Scottish university leaders and students have expressed their concerns over the Home Office’s post-Brexit visa plans.
Although the Home Office intends to allow students from the European Union (EU) to remain in the UK for three years, Scottish degrees are often completed in four years.
Worries that Brexit will affect funding and discourage European students and staff from applying to Scottish universities are increasing as the date of the UK’s departure, 29 March, approaches.
Roughly 9% of students in Scottish universities are from the EU. Last year, over 4,000 applied through UCAS. Scotland’s government also pays for the tuition fees of EU students who attend universities there.
The Russell Group called three year visas a “kick in the teeth” for Scotland’s four-year degrees and specialist degree courses in the UK, some of which are medicine, dentistry, and engineering.
Vice-chancellor for the University of Glasgow and Russell Group Chair Professor Sir Anton Muscatelli said he was “astonished” by the Home Office’s “crass” suggestions.
“I think it could be really serious. I think for a lot of students it could put them off,” he commented. “We can’t have policies which are made on the hoof, which this one appears to be.”
Sir Anton urged the Home Office to reconsider its proposal, while Foreign Secretary Jeremy Hunt assured that the government will “take full account” of and “completely [understands] the concerns of Scottish universities”.
“The home secretary is looking at that very closely and we want to make sure that our immigration policy works with the Scottish education system, as it does for the rest of the UK,” he continued.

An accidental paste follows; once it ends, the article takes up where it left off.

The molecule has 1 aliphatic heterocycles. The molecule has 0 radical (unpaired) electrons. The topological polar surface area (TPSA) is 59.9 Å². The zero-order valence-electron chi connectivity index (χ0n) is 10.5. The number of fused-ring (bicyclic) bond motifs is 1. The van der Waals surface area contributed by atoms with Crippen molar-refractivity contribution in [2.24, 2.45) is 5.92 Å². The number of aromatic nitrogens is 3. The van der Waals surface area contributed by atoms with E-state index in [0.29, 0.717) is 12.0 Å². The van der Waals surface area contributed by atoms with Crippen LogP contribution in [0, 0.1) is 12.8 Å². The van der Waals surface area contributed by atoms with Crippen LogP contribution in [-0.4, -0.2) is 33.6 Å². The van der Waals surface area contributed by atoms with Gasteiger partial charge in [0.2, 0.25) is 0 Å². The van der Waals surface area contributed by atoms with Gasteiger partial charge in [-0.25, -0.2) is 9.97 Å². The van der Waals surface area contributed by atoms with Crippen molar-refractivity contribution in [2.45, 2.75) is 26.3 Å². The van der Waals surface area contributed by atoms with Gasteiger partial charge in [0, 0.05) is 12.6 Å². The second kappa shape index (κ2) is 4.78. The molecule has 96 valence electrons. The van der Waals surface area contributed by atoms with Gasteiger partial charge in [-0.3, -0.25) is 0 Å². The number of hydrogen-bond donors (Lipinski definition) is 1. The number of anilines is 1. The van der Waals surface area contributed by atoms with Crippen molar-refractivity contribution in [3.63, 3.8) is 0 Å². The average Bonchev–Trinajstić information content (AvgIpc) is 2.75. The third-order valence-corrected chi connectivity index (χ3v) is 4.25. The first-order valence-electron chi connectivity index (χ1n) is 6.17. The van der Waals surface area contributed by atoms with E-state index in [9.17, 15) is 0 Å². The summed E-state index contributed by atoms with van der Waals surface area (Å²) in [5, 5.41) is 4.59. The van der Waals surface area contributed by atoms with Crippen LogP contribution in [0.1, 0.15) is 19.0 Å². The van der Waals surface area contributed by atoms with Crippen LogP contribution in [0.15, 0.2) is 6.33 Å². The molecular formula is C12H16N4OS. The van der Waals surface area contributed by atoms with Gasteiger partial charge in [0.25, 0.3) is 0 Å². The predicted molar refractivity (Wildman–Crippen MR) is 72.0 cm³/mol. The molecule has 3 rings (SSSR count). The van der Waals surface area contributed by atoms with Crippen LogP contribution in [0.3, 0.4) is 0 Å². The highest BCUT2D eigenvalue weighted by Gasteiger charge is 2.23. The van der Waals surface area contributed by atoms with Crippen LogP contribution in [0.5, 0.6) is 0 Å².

The Home Office has since stated: “We recognise there are a number of students on courses longer than three years, including at some Scottish universities.
“For these students, in the event of a no deal there are options available to enable them to remain in the UK for the entirety of their studies.”
An alternative is for EU students to extend their stay after their temporary leave of three years expires, or apply for longer visas before attending university, especially if they are international students.
Last month, Higher Education Minister for Scotland Richard Lochhead wrote to UK Immigration Minister Caroline Nokes, and is still waiting for a reply.
He described the visa proposal as “a further example of how Scotland’s distinct and specific needs have been totally ignored by the UK government throughout the entire Brexit process”.
At the University of Warwick, the provision of “Brexit Guidance” has been made available to international students concerned with the upcoming departure.
“At Warwick, we are committed to encouraging our staff and students to thrive within an actively inclusive international community, and we continue to look outwards to Europe and the rest of the world,” stated Stuart Croft, Warwick’s vice-chancellor.